The days of muddy and decrepit fields at McClatchy High School will be no more.
This week, the Sacramento City Unified School District board approved just more than $4.5 million in funding to install a synthetic field and track at C.K. McClatchy High School. The renovation will begin this summer and will conclude in October.
The funding draws from two different sources: $2 million from the CKM Field allocation, part of a $10 million dollar grant split between five local schools and $2.5 million from the Core Academic and Repair Allocation grant, according to Alex Barrios, district spokesman.
“The existing conditions were outdated and dangerous,” said Brian Nelson, a board member of Restore the Roar, a booster club that fought for the renovations. “The fields were in such a condition that they were a liability.”
According to Bob Sertich, one of the founders of Restore the Roar, the school’s students and student-athletes suffered from the poor conditions. With the fields often flooded, students could not go outside during physical education. The conditions only allowed for five home games combined between the boys’ and girls’ soccer teams and prevented the track team from hosting meets. At times, students had to leave class early to attend sporting events at other schools.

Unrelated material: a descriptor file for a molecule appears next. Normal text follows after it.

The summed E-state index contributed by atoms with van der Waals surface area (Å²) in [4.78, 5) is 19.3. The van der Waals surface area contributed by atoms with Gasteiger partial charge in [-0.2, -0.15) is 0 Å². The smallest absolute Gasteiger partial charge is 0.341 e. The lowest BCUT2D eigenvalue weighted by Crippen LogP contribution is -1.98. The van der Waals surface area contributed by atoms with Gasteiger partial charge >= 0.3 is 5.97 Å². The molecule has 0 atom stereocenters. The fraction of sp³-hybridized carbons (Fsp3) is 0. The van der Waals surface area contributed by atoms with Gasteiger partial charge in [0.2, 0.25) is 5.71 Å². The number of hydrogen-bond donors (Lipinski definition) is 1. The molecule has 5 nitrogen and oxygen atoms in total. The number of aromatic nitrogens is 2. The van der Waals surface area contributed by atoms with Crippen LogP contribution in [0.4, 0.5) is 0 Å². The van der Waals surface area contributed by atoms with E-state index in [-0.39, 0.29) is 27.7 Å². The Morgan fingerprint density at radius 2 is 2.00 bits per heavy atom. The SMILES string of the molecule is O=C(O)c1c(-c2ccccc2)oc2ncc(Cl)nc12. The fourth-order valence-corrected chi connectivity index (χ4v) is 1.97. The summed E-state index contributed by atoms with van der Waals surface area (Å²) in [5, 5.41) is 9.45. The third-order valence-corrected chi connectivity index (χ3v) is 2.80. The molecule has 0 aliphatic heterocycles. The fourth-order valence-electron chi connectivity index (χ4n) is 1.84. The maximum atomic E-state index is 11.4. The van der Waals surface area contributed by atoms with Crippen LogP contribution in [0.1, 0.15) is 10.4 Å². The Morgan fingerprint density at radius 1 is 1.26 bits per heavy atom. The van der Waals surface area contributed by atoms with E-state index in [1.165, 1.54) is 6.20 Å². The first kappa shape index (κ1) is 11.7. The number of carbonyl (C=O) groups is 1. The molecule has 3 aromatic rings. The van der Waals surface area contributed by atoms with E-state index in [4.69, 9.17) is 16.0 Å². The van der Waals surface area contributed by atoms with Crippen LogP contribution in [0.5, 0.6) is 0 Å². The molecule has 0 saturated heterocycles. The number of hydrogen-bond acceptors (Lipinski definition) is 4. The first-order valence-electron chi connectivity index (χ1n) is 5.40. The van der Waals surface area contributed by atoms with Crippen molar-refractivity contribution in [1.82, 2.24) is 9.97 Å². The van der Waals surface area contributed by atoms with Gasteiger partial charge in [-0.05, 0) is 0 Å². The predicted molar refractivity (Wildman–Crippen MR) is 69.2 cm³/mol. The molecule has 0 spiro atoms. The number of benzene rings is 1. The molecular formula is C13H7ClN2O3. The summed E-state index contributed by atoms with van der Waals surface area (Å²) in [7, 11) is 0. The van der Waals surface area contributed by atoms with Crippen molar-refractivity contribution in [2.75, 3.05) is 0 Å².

“It’s going to be better for the kids,” Sertich said of the improvements. “We’re happy the district voted to do this.”
To Nelson, the decision to begin construction this summer made sense as the school had planned to close the campus for previously scheduled work. The McClatchy website indicates the campus will be closed from June 16 to Aug. 14.
While Restore the Roar appreciates the district’s response to the community’s pleas for a new field, they say that they are still pushing for similar projects at other schools, including Hiram Johnson High School.
“There’s definitely a need there,” Barrios said. “We know that.”
Still, those who have participated in the process are happy with how it turned out for McClatchy.
“I think it’s quite a big milestone,” said Denis Ishisaka, president of Restore the Roar. “I think students and parents and alumni are going to be even more proud of its alma mater, and I think the surrounding community will be pleased, too.”